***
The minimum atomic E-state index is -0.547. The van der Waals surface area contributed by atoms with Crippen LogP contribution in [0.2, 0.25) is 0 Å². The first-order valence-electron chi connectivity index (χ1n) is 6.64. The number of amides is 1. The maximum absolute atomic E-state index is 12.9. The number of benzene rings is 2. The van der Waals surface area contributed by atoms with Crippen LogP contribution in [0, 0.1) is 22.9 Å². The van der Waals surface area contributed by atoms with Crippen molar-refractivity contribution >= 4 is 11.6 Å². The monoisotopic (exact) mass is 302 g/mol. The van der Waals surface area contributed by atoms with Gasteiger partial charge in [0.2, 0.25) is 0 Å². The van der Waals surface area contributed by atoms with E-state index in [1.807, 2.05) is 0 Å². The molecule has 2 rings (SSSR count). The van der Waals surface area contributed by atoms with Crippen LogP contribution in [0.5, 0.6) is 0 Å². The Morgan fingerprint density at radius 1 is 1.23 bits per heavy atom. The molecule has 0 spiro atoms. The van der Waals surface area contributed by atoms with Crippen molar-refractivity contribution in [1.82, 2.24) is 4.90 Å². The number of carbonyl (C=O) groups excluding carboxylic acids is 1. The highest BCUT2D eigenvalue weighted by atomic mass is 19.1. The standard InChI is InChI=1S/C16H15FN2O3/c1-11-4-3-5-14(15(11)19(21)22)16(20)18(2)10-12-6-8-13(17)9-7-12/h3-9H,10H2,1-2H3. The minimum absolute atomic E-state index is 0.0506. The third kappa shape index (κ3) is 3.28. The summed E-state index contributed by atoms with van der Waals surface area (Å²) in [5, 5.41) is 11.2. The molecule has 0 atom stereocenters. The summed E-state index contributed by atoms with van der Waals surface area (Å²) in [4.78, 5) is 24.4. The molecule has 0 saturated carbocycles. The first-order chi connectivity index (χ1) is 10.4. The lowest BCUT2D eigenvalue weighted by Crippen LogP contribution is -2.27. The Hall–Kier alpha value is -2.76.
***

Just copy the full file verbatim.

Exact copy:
The minimum atomic E-state index is -0.547. The van der Waals surface area contributed by atoms with Crippen LogP contribution in [0.2, 0.25) is 0 Å². The first-order valence-electron chi connectivity index (χ1n) is 6.64. The number of amides is 1. The maximum absolute atomic E-state index is 12.9. The number of benzene rings is 2. The van der Waals surface area contributed by atoms with Crippen LogP contribution in [0, 0.1) is 22.9 Å². The van der Waals surface area contributed by atoms with Crippen molar-refractivity contribution >= 4 is 11.6 Å². The monoisotopic (exact) mass is 302 g/mol. The van der Waals surface area contributed by atoms with Gasteiger partial charge in [0.2, 0.25) is 0 Å². The van der Waals surface area contributed by atoms with E-state index in [1.807, 2.05) is 0 Å². The molecule has 2 rings (SSSR count). The van der Waals surface area contributed by atoms with Crippen LogP contribution in [0.5, 0.6) is 0 Å². The Morgan fingerprint density at radius 1 is 1.23 bits per heavy atom. The molecule has 0 spiro atoms. The van der Waals surface area contributed by atoms with Crippen molar-refractivity contribution in [1.82, 2.24) is 4.90 Å². The number of carbonyl (C=O) groups excluding carboxylic acids is 1. The highest BCUT2D eigenvalue weighted by atomic mass is 19.1. The standard InChI is InChI=1S/C16H15FN2O3/c1-11-4-3-5-14(15(11)19(21)22)16(20)18(2)10-12-6-8-13(17)9-7-12/h3-9H,10H2,1-2H3. The minimum absolute atomic E-state index is 0.0506. The third kappa shape index (κ3) is 3.28. The summed E-state index contributed by atoms with van der Waals surface area (Å²) in [5, 5.41) is 11.2. The molecule has 0 atom stereocenters. The summed E-state index contributed by atoms with van der Waals surface area (Å²) in [4.78, 5) is 24.4. The molecule has 0 saturated carbocycles. The first-order chi connectivity index (χ1) is 10.4. The lowest BCUT2D eigenvalue weighted by Crippen LogP contribution is -2.27. The Hall–Kier alpha value is -2.76.